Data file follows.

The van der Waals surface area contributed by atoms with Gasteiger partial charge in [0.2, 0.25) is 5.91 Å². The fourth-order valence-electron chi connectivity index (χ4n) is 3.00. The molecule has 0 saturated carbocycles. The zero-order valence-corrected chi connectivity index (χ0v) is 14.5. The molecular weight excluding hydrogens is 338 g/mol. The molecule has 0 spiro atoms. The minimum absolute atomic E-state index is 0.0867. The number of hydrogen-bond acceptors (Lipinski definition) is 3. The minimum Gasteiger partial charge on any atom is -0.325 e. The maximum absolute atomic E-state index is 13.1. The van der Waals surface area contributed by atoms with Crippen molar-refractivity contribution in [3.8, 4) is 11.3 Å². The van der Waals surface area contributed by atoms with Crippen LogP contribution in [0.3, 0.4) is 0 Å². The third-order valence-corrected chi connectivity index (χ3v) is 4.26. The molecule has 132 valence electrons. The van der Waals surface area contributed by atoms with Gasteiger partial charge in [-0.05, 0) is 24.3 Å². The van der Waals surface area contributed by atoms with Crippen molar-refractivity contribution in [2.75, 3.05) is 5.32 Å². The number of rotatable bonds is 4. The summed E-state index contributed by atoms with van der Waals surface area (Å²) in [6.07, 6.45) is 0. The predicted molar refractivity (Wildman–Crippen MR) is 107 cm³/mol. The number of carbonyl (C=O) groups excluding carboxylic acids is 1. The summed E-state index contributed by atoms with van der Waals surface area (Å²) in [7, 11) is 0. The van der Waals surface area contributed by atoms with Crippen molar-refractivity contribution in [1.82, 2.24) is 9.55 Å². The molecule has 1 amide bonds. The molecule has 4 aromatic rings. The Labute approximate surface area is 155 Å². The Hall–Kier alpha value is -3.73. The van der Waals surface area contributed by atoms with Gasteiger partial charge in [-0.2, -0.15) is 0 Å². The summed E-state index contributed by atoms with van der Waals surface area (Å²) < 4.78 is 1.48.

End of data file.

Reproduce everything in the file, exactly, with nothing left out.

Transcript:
The van der Waals surface area contributed by atoms with Gasteiger partial charge in [0.2, 0.25) is 5.91 Å². The fourth-order valence-electron chi connectivity index (χ4n) is 3.00. The molecule has 0 saturated carbocycles. The zero-order valence-corrected chi connectivity index (χ0v) is 14.5. The molecular weight excluding hydrogens is 338 g/mol. The molecule has 0 spiro atoms. The minimum absolute atomic E-state index is 0.0867. The number of hydrogen-bond acceptors (Lipinski definition) is 3. The minimum Gasteiger partial charge on any atom is -0.325 e. The maximum absolute atomic E-state index is 13.1. The van der Waals surface area contributed by atoms with Crippen molar-refractivity contribution in [3.8, 4) is 11.3 Å². The van der Waals surface area contributed by atoms with Crippen LogP contribution in [0.3, 0.4) is 0 Å². The third-order valence-corrected chi connectivity index (χ3v) is 4.26. The molecule has 132 valence electrons. The van der Waals surface area contributed by atoms with Gasteiger partial charge in [-0.05, 0) is 24.3 Å². The van der Waals surface area contributed by atoms with Crippen molar-refractivity contribution in [2.75, 3.05) is 5.32 Å². The number of rotatable bonds is 4. The summed E-state index contributed by atoms with van der Waals surface area (Å²) in [6.07, 6.45) is 0. The predicted molar refractivity (Wildman–Crippen MR) is 107 cm³/mol. The number of carbonyl (C=O) groups excluding carboxylic acids is 1. The summed E-state index contributed by atoms with van der Waals surface area (Å²) in [7, 11) is 0. The van der Waals surface area contributed by atoms with Crippen molar-refractivity contribution in [1.82, 2.24) is 9.55 Å². The molecule has 1 amide bonds. The molecule has 4 aromatic rings. The Labute approximate surface area is 155 Å². The Hall–Kier alpha value is -3.73. The van der Waals surface area contributed by atoms with Gasteiger partial charge in [-0.2, -0.15) is 0 Å². The summed E-state index contributed by atoms with van der Waals surface area (Å²) < 4.78 is 1.48.